Sokolovsky v. Mulholland, 213 Conn. App. 128 (2022). The Connecticut Appellate Court resolved a split of authority on whether the time limitation for filing a discrimination lawsuit contained in C.G.S. § 46a-101 implicates subject matter jurisdiction. The Appellate Court ruled that the time limitation is mandatory, and thus subject to waiver and equitable tolling. Accordingly, a challenge to the timeliness of a discrimination lawsuit brought pursuant to that statute is properly made by way of special defense. The plaintiff filed a discrimination complaint with the Commission on Human Rights and Opportunities alleging that the Town of East Lyme had discriminated against him on the basis of national origin. The plaintiff obtained a release of jurisdiction (commonly known as a right to sue letter) on November 6, 2018 which stated that he must commence an action within 90 days of receipt of this release in accordance with C.G.S. §§ 46a-100 and 46a-101(e). The plaintiff applied for a waiver of fees and ultimately served the defendants with the lawsuit on February 22, 2019 which was outside of the 90-day time limitation. The Town’s motion to dismiss, citing a lack of subject matter jurisdiction, was granted by the Superior Court. In reversing the dismissal, the Appellate Court reviewed the statute’s language, origin, purpose and relation to other statutes and similar federal law, and ultimately found that the 90-day time limitation does not implicate subject matter jurisdiction and instead is a mandatory time limitation which is subject to waiver and equitable tolling.
Pringle v. Pattis, 212 Conn. App. 736 (2022). The pro se plaintiff appealed from the trial court’s granting of the defendants’ motion to dismiss for lack of subject matter jurisdiction by way of the exoneration rule. At issue was whether Connecticut courts have adopted the exoneration rule and, if so, whether the exoneration rule applied to the plaintiff’s claims. The exoneration rule generally provides that a legal malpractice claim is not ripe for adjudication unless the plaintiff can demonstrate that the relevant underlying conviction has been invalidated. The exoneration rule will not bar a claim when the claim does not challenge the underlying conviction. The Appellate Court analyzed the four claims within the plaintiff’s Complaint and held that the exoneration rule does apply in Connecticut. First, the plaintiff claimed that a demand made by one of the defendants for an additional fee to represent him on an attempted murder charge breached their oral contract that delineated a different, fixed fee. Second, the plaintiff claimed that the defendants engaged in fraud when they charged and collected an unreasonable fee to represent him in an attempted murder charge. The Appellate Court held that these two claims did not implicate the validity of the plaintiff’s underlying conviction as they simply challenged representation fees, and therefore these claims survived the exoneration rule and were ripe for litigation. The plaintiff’s third claim alleged that one of the defendants engaged in legal malpractice, breached his fiduciary duties, and breached the oral retainer agreement with respect to asset forfeiture agreements. The Appellate Court held that this claim was not barred by the exoneration rule because the plaintiff’s claim as to the timing of the state’s ability to commence forfeiture proceedings was collateral to the plaintiff’s convictions. This claim did not seek to invalidate the plaintiff’s guilty pleas, convictions, or sentence. The plaintiff’s final claim asserted that the defendants engaged in legal malpractice, breached their fiduciary duties, and caused him to suffer emotional distress by improperly pressuring him to enter into guilty pleas. The Appellate Court held that this claim was barred by the exoneration rule because the plaintiff’s legal malpractice claim relating to his guilty pleas creates a risk of inconsistent judgments, which is what the exoneration rule intends to prevent. So long as the plaintiff’s conviction remained intact, the plaintiff’s legal malpractice claim challenging the validity of his conviction was not ripe for adjudication.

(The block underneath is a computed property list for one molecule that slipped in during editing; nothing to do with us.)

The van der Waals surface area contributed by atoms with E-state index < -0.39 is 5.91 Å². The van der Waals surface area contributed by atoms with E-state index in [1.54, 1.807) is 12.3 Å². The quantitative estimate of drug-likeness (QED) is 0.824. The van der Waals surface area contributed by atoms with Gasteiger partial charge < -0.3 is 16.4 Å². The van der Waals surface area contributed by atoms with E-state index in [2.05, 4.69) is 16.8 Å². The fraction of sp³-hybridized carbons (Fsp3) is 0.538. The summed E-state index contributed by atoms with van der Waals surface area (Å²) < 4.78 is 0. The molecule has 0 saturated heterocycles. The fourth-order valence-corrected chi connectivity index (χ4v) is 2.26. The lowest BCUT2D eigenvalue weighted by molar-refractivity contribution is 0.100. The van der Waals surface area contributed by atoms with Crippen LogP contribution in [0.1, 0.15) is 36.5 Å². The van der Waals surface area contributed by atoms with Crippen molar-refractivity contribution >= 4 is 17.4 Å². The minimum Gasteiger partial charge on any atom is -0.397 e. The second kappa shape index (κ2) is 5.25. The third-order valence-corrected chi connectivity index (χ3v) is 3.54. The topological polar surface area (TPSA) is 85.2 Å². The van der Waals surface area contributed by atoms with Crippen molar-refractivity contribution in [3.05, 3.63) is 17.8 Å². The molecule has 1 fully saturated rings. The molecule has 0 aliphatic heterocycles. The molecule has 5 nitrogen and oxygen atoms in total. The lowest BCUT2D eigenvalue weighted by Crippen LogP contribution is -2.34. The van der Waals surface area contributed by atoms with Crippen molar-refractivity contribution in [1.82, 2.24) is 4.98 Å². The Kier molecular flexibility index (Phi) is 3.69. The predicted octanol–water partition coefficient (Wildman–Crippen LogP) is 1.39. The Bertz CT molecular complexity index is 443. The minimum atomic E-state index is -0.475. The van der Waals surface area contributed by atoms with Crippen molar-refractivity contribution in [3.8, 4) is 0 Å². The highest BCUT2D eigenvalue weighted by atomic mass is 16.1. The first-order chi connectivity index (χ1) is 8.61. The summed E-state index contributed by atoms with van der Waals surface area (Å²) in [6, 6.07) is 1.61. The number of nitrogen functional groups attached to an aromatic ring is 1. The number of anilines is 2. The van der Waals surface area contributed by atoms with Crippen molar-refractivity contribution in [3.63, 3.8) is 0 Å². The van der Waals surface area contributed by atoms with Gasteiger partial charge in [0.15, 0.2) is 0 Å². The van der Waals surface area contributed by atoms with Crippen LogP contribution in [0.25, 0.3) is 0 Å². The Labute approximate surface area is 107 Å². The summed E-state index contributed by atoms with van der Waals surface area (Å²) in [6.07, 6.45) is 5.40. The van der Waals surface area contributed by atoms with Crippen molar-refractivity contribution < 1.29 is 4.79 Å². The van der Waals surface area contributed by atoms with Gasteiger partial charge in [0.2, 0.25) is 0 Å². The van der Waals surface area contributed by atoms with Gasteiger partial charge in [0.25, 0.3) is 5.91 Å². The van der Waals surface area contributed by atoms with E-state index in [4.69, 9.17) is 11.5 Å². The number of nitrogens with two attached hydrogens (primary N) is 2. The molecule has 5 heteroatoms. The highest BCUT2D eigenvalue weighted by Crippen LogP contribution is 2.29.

Connecticut Products Liability Act– Scope of Permissible Claims
Authored by: Peter T. Sabellico